The onetime Hyderabad Contingent and later the Kumaon Regiment found lasting greatness in the month of November 1962 at the two ends of the India-China front.
The defense of Ladakh
Until September 1962, the defense of all of Ladakh was vested with 114 Brigade commanded by Brigadier T N Raina (later general and Chief of Army Staff). It consisted of just two infantry battalions, the 1/8 Gorkha Rifles and 5 Jat. When the gravity of the Chinese threat began to be realized, 13 Kumaon, which was at Baramula in the Kashmir Valley, was sent in to reinforce 114 Brigade.
The newly arrived 13 Kumaon began deploying in the Chushul sector on October 24, in the lull that followed the first phase of the Chinese attack. C Company of 13 Kumaon was deployed at Rezang La about 30 kilometers south of Chushul. Rezang La, as the name suggests, is a pass and is on the southeastern approach to Chushul Valley. The feature was 3,000 meters long and 2,000 wide at an average height of 4,875 meters. That attack came on that cold Sunday that was November 18.
The Ahirs waited until the Chinese came into range and opened up with everything they had. The gullies were soon full of dead and wounded Chinese.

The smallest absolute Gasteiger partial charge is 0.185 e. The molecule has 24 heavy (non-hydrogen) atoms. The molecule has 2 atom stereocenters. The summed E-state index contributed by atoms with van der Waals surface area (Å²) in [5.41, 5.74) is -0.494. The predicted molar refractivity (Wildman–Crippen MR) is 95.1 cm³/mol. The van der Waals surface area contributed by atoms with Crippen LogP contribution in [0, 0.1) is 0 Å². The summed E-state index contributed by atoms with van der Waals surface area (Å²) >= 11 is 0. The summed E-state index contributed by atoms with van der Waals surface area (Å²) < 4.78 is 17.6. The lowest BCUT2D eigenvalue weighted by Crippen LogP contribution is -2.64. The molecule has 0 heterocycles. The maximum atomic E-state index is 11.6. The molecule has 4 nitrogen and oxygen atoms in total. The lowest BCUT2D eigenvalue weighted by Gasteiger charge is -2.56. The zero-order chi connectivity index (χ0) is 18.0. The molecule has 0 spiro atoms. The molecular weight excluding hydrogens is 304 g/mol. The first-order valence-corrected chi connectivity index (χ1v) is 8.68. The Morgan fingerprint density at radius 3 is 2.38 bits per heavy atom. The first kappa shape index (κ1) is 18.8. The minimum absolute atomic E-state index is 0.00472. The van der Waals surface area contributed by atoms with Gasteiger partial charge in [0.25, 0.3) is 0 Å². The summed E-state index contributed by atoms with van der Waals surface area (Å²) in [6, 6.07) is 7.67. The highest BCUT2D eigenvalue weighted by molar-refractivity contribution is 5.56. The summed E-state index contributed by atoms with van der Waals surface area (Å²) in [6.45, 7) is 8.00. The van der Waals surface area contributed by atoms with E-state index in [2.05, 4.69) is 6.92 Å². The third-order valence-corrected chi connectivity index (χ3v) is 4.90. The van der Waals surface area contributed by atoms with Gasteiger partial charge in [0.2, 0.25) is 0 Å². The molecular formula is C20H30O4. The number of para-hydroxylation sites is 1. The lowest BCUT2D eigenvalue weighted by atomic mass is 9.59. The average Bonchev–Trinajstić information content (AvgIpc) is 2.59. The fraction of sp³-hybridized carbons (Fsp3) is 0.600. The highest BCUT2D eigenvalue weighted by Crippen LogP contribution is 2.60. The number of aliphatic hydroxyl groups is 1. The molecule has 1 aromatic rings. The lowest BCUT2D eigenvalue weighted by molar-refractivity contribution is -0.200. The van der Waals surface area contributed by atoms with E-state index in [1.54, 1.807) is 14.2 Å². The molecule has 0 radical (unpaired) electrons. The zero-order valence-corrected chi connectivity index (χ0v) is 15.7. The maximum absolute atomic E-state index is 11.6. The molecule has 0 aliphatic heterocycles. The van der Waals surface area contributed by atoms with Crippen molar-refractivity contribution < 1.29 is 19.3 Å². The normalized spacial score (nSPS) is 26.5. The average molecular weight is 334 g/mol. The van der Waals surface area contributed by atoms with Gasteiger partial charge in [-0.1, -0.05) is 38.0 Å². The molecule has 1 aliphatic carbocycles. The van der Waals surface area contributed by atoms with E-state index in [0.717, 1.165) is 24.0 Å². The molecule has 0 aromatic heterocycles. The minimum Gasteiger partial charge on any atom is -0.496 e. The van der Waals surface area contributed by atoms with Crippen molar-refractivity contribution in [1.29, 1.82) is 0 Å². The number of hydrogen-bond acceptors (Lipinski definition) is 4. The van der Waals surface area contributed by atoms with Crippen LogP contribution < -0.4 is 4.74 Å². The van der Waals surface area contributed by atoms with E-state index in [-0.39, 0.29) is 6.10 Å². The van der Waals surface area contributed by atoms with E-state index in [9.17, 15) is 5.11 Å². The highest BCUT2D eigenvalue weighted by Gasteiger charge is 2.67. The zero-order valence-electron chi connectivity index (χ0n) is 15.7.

Having failed in a frontal attack, the Chinese let loose a murderous shelling. Under the cover of this intense shelling the Chinese infantry came again in swarms. C Company, now severely depleted, let them have it once again. Position after position fell, fighting until the last man. C Company had three junior commissioned officers and 124 other ranks with Major Shaitan Singh. When the smoke and din of battle had cleared, only 14 survived, nine of them severely wounded; 13 Kumaon regrouped and 114 Brigade held on to Chushul. But the battalion war diary records that they were now “less our C Company.”
At the other end of the war front in the furthest corner of North-East Frontier Agency, now Arunachal, the Indian Army embarked on its most ill-conceived operation. November 14, 1962, was Prime Minister Jawaharlal Nehru’s 73rd birthday and the durbar (coterie) favorite, Lieutenant-General B M Kaul, ever conscious of the import of such events, wished to make him a befitting present. He launched an attack in the Walong sector to push the Chinese back over to the other side of the McMahon Line.
This was probably the stupidest order he was to ever give. The People’s Liberation Army had a full division lying in wait at Rima while the Indian Army’s new 2 Division just had three battalions designated 11 Brigade at Walong. On November 14, 1962, 6 Kumaon singlehandedly attacked and captured Chinese defenses in the Walong sector without any artillery or aerial support.